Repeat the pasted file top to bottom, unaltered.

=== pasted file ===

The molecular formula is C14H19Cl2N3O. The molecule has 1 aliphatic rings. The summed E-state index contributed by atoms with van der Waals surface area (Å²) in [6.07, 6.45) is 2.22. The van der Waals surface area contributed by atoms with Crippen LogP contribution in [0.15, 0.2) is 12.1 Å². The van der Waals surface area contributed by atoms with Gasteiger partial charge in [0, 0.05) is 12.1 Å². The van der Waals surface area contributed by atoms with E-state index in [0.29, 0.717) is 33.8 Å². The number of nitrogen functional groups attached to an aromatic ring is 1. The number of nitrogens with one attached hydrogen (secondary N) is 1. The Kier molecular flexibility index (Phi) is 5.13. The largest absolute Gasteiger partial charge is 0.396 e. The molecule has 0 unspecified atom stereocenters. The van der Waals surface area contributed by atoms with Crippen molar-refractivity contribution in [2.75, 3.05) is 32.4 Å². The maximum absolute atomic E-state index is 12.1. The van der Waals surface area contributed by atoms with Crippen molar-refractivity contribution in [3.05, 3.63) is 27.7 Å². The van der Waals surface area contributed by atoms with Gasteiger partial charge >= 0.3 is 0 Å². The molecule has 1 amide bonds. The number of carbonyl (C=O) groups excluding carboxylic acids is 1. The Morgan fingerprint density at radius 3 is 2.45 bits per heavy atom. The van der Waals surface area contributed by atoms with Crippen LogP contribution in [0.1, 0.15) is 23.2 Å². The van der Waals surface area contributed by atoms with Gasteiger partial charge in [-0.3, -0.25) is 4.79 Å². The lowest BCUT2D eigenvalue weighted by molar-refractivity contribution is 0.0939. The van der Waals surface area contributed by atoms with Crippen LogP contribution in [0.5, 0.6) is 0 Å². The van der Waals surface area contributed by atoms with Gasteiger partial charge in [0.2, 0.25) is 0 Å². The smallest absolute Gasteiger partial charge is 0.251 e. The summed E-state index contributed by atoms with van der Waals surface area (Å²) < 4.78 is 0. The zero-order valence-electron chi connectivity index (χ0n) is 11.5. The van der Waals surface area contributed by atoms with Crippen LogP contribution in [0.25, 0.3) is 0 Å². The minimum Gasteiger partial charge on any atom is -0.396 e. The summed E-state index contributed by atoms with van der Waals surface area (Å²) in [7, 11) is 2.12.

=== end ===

The molecular formula is C14H19Cl2N3O. The molecule has 1 aliphatic rings. The summed E-state index contributed by atoms with van der Waals surface area (Å²) in [6.07, 6.45) is 2.22. The van der Waals surface area contributed by atoms with Crippen LogP contribution in [0.15, 0.2) is 12.1 Å². The van der Waals surface area contributed by atoms with Gasteiger partial charge in [0, 0.05) is 12.1 Å². The van der Waals surface area contributed by atoms with E-state index in [0.29, 0.717) is 33.8 Å². The number of nitrogen functional groups attached to an aromatic ring is 1. The number of nitrogens with one attached hydrogen (secondary N) is 1. The Kier molecular flexibility index (Phi) is 5.13. The largest absolute Gasteiger partial charge is 0.396 e. The molecule has 0 unspecified atom stereocenters. The van der Waals surface area contributed by atoms with Crippen molar-refractivity contribution in [2.75, 3.05) is 32.4 Å². The maximum absolute atomic E-state index is 12.1. The van der Waals surface area contributed by atoms with Crippen molar-refractivity contribution in [3.05, 3.63) is 27.7 Å². The van der Waals surface area contributed by atoms with Gasteiger partial charge >= 0.3 is 0 Å². The molecule has 1 amide bonds. The number of carbonyl (C=O) groups excluding carboxylic acids is 1. The Morgan fingerprint density at radius 3 is 2.45 bits per heavy atom. The van der Waals surface area contributed by atoms with Crippen LogP contribution in [0.1, 0.15) is 23.2 Å². The van der Waals surface area contributed by atoms with Gasteiger partial charge in [-0.3, -0.25) is 4.79 Å². The lowest BCUT2D eigenvalue weighted by molar-refractivity contribution is 0.0939. The van der Waals surface area contributed by atoms with Crippen LogP contribution in [0.5, 0.6) is 0 Å². The van der Waals surface area contributed by atoms with Gasteiger partial charge in [0.2, 0.25) is 0 Å². The smallest absolute Gasteiger partial charge is 0.251 e. The summed E-state index contributed by atoms with van der Waals surface area (Å²) < 4.78 is 0. The zero-order valence-electron chi connectivity index (χ0n) is 11.5. The van der Waals surface area contributed by atoms with Crippen LogP contribution in [0.25, 0.3) is 0 Å². The minimum Gasteiger partial charge on any atom is -0.396 e. The summed E-state index contributed by atoms with van der Waals surface area (Å²) in [7, 11) is 2.12.